After discovering recently that a documentary is being made about the late Andy Irons, I started thinking hard about the relationship between substance abuse and surfing. In short, it’s a problem. Yes, It has long hindered the sport’s legitimacy, and it has tragically taken the lives of some of surfing’s best and brightest stars. But what I’ve most appreciated over the years is watching the surf industry overwhelmingly choose to glorify, ignore, or enthusiastically enable it. What legends! When Surfing magazine was forced to confront the fact that drugs contributed to Irons’ death (because it was reported as such in the New York Times…and his autopsy), they roiled in denial. Some of the anti-truthers left to start What Youth so they could passionately photograph surfers breathing cigarettes, and Chas Smith went on to develop his swastika fetish and spineless dickish-ness to sights unseen! I, for one, am very impressed. Commitment to ideals! You don’t see that shit often enough. To watch your hero die tragically alone in a hotel room far away from those who loved him from drugs then use any distribution and influence you work hard to create in order to inspire kids to walk into the same deathtrap seems like a brilliant and worthwhile use of time and money. And, quite frankly, I’d like to see everyone follow suit. Get kids hooked early! Then maybe we can watch (help?) them die, then light up a cigarette, wash a Xanny down with some whiskey and pretentiously flick our nose in the air with disgust if and when anyone asks about the truth behind their demise. “Not cool at all, guy! Doesn’t make me feel ‘surfy‘ at all! You must be a loser. Ha. You’re a loser! Surfing is for cool people, not losers!”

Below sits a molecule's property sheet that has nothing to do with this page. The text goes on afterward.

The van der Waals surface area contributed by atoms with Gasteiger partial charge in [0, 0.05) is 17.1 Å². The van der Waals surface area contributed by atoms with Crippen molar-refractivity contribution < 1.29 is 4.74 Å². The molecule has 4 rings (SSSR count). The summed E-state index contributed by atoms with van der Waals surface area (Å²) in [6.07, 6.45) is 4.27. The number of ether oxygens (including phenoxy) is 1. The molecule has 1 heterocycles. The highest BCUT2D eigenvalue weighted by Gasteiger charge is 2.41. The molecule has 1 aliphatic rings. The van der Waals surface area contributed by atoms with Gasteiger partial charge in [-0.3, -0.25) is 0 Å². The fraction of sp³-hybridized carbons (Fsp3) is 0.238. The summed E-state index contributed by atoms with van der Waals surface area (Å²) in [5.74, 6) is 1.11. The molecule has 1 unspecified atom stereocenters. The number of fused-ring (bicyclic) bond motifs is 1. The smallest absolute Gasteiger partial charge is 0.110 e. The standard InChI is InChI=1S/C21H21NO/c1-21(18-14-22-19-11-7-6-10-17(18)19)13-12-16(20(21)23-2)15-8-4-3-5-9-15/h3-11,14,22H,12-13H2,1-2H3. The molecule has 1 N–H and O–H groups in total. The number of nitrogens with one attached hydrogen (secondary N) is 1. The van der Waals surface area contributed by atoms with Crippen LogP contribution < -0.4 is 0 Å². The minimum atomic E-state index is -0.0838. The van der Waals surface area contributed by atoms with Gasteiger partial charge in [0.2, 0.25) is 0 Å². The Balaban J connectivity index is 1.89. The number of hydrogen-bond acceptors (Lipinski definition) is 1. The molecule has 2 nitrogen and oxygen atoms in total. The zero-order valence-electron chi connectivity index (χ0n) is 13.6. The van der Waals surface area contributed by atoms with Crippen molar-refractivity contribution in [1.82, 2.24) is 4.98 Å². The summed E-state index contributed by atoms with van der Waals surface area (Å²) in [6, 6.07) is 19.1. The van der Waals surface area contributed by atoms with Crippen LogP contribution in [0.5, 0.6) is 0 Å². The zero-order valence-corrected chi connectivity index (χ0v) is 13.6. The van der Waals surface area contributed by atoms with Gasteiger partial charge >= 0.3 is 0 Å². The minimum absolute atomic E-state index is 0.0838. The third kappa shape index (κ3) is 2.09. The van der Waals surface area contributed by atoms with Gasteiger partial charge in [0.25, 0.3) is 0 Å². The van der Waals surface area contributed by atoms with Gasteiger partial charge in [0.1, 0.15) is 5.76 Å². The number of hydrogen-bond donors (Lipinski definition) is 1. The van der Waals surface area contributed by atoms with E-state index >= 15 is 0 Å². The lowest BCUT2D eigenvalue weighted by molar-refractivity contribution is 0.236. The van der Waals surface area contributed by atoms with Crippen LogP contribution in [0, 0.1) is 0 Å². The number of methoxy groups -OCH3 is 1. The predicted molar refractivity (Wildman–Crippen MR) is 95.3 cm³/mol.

So here are five reasons why I’m absolutely enamored with the courage and artistry behind surfing’s glorification of substance abuse. It’s so…dignified.